All of this provides his travels with a rich cast of characters. During my time on the road, I ran into a novelist named ‘Madame Ink’, some energetic lepers (now cured and living in a convent), many poets and seekers, a leather-clad archdeacon, a couple of sorcerers and descendants. of English pirates of the 18th century. But perhaps the most theatrical of all were the militiamen.
You will meet them on your boat trip on the beautiful Tsiribihina River. Dressed in soccer jerseys, villagers use them to track down thieves. Besides spears, they carry shotguns painted as modern art.
To get around, it is not necessary to take taxis-brousses (or minibuses), as I used to do. Air Madagascar flies all over the island.
Flying also gives you an important perspective. When Arab merchants first arrived on these shores around the 8th century, they called Madagascar “the Island of the Moon.” However, when looking at the red earth from above, it looks more like the gardens of Mars.
Beach Beauty – Visit the golden shores of the ‘luxurious little’ island of Tsarabanjina, pictured
John reveals that the Pangalanes Canal, pictured above, is an enchanting world of herons and sand dunes
If it’s beaches you’re after, head to the islands (Nosy Be, Ile Sainte-Marie, and luxurious little Tsarabanjina). For aquatic adventures, cruise the Tsiribihina or the Pangalanes Canal, an enchanting world of herons and sand dunes.
But if it’s hustle and bustle, rugby, or some fabulous shabby palaces you’re after, look no further than Antananarivo, the capital. I love Tana (as they call her). Deep down it feels French, with its narrow streets all cobbled and shuttered. Each day begins with baguettes and a torrent of Citroën 2CVs running through the hills.
But from a distance, Tana is more Asian: a Shangri-La, jutting out of the rice. Although it is home to more than two million people, it has all the arrogance of a village, or perhaps hundreds of compacted villages.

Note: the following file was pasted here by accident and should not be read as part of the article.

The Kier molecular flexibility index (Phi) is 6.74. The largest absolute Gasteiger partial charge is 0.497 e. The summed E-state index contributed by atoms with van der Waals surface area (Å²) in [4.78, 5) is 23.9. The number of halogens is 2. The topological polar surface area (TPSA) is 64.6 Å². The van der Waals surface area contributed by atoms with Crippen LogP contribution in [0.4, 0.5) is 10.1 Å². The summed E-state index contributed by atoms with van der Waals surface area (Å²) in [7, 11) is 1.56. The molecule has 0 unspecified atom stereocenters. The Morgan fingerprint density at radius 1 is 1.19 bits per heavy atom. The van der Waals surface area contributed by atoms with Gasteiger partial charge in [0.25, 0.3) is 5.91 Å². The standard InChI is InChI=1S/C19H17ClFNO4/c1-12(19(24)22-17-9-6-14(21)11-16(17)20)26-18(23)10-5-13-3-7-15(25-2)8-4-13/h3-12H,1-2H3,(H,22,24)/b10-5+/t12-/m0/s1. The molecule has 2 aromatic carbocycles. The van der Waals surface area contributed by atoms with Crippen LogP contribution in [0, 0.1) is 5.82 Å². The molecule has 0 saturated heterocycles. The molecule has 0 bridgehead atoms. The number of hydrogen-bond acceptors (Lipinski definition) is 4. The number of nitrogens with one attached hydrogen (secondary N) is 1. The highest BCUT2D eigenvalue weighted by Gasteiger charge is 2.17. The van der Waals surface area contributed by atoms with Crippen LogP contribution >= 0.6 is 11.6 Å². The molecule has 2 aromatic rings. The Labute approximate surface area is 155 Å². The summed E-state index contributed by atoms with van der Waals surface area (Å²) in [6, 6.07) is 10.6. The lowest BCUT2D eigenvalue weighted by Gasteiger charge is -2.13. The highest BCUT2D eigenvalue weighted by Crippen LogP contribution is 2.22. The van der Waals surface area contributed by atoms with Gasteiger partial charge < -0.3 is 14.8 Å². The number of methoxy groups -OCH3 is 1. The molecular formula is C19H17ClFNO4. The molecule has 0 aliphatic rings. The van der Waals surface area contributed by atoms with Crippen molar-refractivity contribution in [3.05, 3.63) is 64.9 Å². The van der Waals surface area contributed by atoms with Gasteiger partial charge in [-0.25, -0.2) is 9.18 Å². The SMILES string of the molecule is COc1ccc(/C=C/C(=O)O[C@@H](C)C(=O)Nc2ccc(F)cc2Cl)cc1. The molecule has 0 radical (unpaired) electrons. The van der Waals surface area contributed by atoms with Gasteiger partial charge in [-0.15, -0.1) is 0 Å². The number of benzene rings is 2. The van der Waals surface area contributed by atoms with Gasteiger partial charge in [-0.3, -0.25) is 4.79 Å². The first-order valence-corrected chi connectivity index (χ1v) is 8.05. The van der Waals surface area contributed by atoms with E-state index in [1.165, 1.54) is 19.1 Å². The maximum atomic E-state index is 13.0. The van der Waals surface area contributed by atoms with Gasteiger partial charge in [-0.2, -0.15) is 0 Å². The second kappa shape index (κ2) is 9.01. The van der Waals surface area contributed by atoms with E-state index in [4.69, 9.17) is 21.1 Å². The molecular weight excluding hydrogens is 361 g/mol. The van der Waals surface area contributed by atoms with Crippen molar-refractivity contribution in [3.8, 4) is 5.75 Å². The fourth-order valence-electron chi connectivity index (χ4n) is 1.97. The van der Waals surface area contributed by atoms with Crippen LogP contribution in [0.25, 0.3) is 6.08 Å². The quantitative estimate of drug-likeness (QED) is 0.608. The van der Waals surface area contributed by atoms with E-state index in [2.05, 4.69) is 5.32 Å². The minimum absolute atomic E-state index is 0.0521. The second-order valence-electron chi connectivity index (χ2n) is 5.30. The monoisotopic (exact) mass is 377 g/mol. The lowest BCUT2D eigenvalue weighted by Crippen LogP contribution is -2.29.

Home to two million people, Antananarivo, pictured above, has just 22 embassies and more than 5,000 churches.
The Isalo massif is an “absolutely fascinating place”, according to John. The photo shows the rock formation ‘La Fenetre’ of the park.
On track for a fantastic trip: John recommends riding the Fianarantsoa-Cote Est railway in Madagascar, which runs through 48 tunnels and more than 67 bridges.
Houses often look like farms and roads look like rivers. There are only 22 embassies and more than 5,000 churches. Few cities have such a magnificent panorama and such a seedy foreground.
Three great excursions stand out, starting with the Isalo massif. Like a large cake of orange sandstone, it is over 60 miles wide. Once the bed of an inland sea, it solidified and jumped as the Earth’s plates flexed, millions of years ago.
All kinds of creatures live here, from troglodyte lemurs to a lobster so toxic that it has become the novichok of the natural world. It is an absolutely fascinating place.
My second recommendation is the road to Majunga, built by the French army as they marched inland: a large desert covered in golden savanna grass and tamarinds. As for Majunga, it is still a port of ancient schooners, with rough walkways and barefoot stevedores dusted with spices.
My final suggestion is a railway, the Fianarantsoa-Cote Est, or FCE. Completed in 1936, it is a work of mind-boggling complexity, falling more than 3,000 feet down the Eastern Escarpment while traversing no fewer than 48 tunnels and 67 bridges.
So there it is. Go as soon as you can and regain your sanity. Everything will seem normal after Madagascar.